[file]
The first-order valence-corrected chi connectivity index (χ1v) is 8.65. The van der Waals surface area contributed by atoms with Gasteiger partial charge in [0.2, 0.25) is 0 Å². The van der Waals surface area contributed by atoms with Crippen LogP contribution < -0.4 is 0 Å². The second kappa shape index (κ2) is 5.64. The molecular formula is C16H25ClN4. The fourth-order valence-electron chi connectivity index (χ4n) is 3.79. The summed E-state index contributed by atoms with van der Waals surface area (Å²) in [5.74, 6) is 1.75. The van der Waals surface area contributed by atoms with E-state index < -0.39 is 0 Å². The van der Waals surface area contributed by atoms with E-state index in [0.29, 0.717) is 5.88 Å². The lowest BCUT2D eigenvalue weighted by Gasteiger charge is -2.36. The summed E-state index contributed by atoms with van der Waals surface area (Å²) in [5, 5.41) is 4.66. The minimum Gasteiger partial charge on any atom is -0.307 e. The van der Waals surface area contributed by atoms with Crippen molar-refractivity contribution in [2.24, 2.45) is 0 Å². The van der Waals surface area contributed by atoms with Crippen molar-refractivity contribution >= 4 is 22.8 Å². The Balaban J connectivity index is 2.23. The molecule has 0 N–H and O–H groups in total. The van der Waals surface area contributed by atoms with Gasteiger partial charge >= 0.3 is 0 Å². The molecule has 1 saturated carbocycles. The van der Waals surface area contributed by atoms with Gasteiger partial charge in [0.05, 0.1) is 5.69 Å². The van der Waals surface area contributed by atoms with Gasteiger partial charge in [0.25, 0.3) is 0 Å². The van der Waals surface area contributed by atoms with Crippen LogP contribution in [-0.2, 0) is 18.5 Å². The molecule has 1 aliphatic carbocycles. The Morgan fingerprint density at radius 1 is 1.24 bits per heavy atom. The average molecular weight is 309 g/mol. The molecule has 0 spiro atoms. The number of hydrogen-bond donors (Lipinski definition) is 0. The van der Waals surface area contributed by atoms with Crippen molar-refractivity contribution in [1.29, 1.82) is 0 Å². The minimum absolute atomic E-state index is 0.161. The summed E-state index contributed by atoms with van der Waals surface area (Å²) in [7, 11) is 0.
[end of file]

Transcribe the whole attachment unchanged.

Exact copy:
The first-order valence-corrected chi connectivity index (χ1v) is 8.65. The van der Waals surface area contributed by atoms with Gasteiger partial charge in [0.2, 0.25) is 0 Å². The van der Waals surface area contributed by atoms with Crippen LogP contribution < -0.4 is 0 Å². The second kappa shape index (κ2) is 5.64. The molecular formula is C16H25ClN4. The fourth-order valence-electron chi connectivity index (χ4n) is 3.79. The summed E-state index contributed by atoms with van der Waals surface area (Å²) in [5.74, 6) is 1.75. The van der Waals surface area contributed by atoms with E-state index < -0.39 is 0 Å². The van der Waals surface area contributed by atoms with E-state index in [0.29, 0.717) is 5.88 Å². The lowest BCUT2D eigenvalue weighted by Gasteiger charge is -2.36. The summed E-state index contributed by atoms with van der Waals surface area (Å²) in [5, 5.41) is 4.66. The minimum Gasteiger partial charge on any atom is -0.307 e. The van der Waals surface area contributed by atoms with Crippen molar-refractivity contribution in [2.24, 2.45) is 0 Å². The van der Waals surface area contributed by atoms with Crippen molar-refractivity contribution >= 4 is 22.8 Å². The Balaban J connectivity index is 2.23. The molecule has 0 N–H and O–H groups in total. The van der Waals surface area contributed by atoms with Gasteiger partial charge >= 0.3 is 0 Å². The molecule has 1 saturated carbocycles. The van der Waals surface area contributed by atoms with Gasteiger partial charge in [0.05, 0.1) is 5.69 Å². The van der Waals surface area contributed by atoms with Gasteiger partial charge in [0.25, 0.3) is 0 Å². The van der Waals surface area contributed by atoms with Crippen LogP contribution in [-0.2, 0) is 18.5 Å². The molecule has 1 aliphatic carbocycles. The Morgan fingerprint density at radius 1 is 1.24 bits per heavy atom. The average molecular weight is 309 g/mol. The molecule has 0 spiro atoms. The number of hydrogen-bond donors (Lipinski definition) is 0. The van der Waals surface area contributed by atoms with Crippen molar-refractivity contribution in [1.29, 1.82) is 0 Å². The minimum absolute atomic E-state index is 0.161. The summed E-state index contributed by atoms with van der Waals surface area (Å²) in [7, 11) is 0.